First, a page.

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Ryan E. Day


First Permitted 3D-Printed House to Hit the Market

Can lean manufacturing ease the U.S. housing crisis?

Published: Tuesday, February 16, 2021 - 13:03

‘For sale: 3 bd, 2 ba, 1,407 sq ft home in Riverhead, NY,” the groundbreaking listing on Zillow reads. “Own a piece of history! This is the world’s first 3D-printed home for sale [on the open market]. The future begins with this historic property!” Perhaps the exclamation marks are warranted.

Printed by New York-based SQ4D using its patent-pending ARCS technology, this home was architecturally designed by nationally renowned engineering firm H2M, which took care to incorporate efficiency codes and lower energy costs. SQ4D claims its process provides a stronger build than traditional concrete structures while using a more sustainable building process. With complete confidence in the quality of its product, SQ4D will be including a 50-year limited warranty on its 3D-printed structures.

SQ4D 3d printed house

Lean manufacturing meets home construction

Within the supply-and-demand dynamic of the housing industry, one of the less obvious contributors to the equation is that construction methods haven’t improved much during the last five decades. Yes, some materials are vastly improved, and processes now include prefabrication, but the shell of a home is still basically an assemblage of many, many pieces to produce the living representation of a design. Unfortunately, that is an extremely wasteful affair and muda, or waste, is always a contributor to decreased profit margin, and thus higher cost.

To pioneer a more efficient construction model, SQ4D developed its ARCS technology to robotically build the footings, foundations, and interior and exterior walls, on site. SQ4D claims its proprietary hardware and software enables the construction site to be safer while creating eco-friendly concrete homes compared to traditional wood-frame construction—at a fraction of the cost.

3D-printing detractors have been naysaying additive manufacturing as a production-level technology ever since it was first introduced. But that’s what some folks said about electric vehicles, too. Engineers continue to overcome EV challenges, and it appears they are doing so in the construction area as well.

“Conventional construction methods have many baked-in drawbacks and problems that we’ve taken for granted for so long that we forgot how to imagine any alternative,” says Jason Ballard, co-founder of ICON Technology. “With 3D printing, you not only have a continuous thermal envelope, high thermal mass, and near zero-waste, but you also have speed, a much broader design palette, next-level resiliency, and the possibility of a quantum leap in affordability. This isn’t 10-percent better; it’s 10 times better.”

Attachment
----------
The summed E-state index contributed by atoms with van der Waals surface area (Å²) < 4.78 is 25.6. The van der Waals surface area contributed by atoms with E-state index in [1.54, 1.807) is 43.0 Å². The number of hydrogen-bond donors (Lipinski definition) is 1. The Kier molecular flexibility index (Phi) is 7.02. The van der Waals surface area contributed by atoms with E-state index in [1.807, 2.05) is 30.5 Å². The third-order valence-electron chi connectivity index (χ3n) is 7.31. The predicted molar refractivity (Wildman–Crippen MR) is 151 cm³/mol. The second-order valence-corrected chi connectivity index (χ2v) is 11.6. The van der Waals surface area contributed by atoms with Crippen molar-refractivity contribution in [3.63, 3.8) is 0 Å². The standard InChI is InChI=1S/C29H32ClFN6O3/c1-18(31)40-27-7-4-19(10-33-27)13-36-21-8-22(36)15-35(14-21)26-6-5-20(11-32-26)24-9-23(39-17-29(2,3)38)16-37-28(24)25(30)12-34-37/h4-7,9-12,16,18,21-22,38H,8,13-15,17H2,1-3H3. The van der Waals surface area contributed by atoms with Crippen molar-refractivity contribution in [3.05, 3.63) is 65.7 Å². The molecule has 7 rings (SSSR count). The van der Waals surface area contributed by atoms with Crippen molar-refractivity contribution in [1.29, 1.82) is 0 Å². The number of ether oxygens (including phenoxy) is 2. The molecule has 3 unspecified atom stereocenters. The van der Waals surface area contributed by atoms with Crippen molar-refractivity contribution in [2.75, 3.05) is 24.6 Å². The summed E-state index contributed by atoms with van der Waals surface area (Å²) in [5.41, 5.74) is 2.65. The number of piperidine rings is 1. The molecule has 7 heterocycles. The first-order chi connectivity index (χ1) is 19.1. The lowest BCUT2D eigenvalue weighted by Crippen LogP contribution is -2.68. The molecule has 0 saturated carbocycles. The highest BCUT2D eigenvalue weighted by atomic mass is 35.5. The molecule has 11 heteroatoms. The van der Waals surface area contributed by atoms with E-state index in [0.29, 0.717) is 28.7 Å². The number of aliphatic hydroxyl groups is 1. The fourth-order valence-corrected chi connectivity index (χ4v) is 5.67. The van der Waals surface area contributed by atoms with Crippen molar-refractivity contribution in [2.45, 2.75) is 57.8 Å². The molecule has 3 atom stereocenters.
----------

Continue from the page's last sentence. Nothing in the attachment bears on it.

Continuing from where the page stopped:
Solving the affordable housing crisis

With 3D home printing having such an impact on cost, it may be that new opportunities to mitigate homelessness will emerge. ICON Technology thinks so, enough to print the welcome center for the Community First! Village project.

Welcome center for Community FirstVillage

Community First! Village is a mutual project of ICON, Mobile Loaves & Fishes, and Cielo property group. The housing community provides affordable, permanent housing and a supportive community for men and women coming out of chronic homelessness.

“The whole ICON team was honored to deliver a beautiful welcome center for Community First! Village, one of the most innovative developments in Austin,” says Jason Ballard, co-founder and CEO of ICON. “Their nonstop work to love and serve our sisters and brothers experiencing homelessness is inspiring and makes all of us at ICON want to bring the very best of ourselves to the job. All the late nights, blood, sweat, and tears at the lab... this is what it’s for. We’re proud to deliver buildings like this to Community First!, and I think all of Austin can be proud that two local, home-grown ventures are working on these issues together in such an innovative way. I hope this makes Austin proud, too.”

With the U.S. housing market still in the grip of a sustained housing crunch, it may be possible that 3D printing technology can drive a lasting solution to this crisis by drastically reducing the cost of new home construction.

Stephen King of Realty Connect, the Zillow Premier agent who has the New York listing, says, “At $299,999, this home is priced 50-percent below the cost of comparable newly constructed homes in Riverhead, New York, and represents a major step toward addressing the affordable housing crisis plaguing Long Island.”

SQ4D’s listing of the first 3D-printed home will forever change the construction industry, making its tagline, “Changing the Way the World is Built” a very possible reality. SQ4D currently has building plans under review, from New York to California.


About The Author

Ryan E. Day’s picture

Ryan E. Day

Ryan E. Day is Quality Digest’s project manager and senior editor for solution-based reporting, which brings together those seeking business improvement solutions and solution providers. Day has spent the last decade researching and interviewing top business leaders and continuous improvement experts at companies like Sakor, Ford, Merchandize Liquidators, Olympus, 3D Systems, Hexagon, Intertek, InfinityQS, Johnson Controls, FARO, and Eckel Industries. Most of his reporting is done with the help of his 20-lb tabby cat at his side.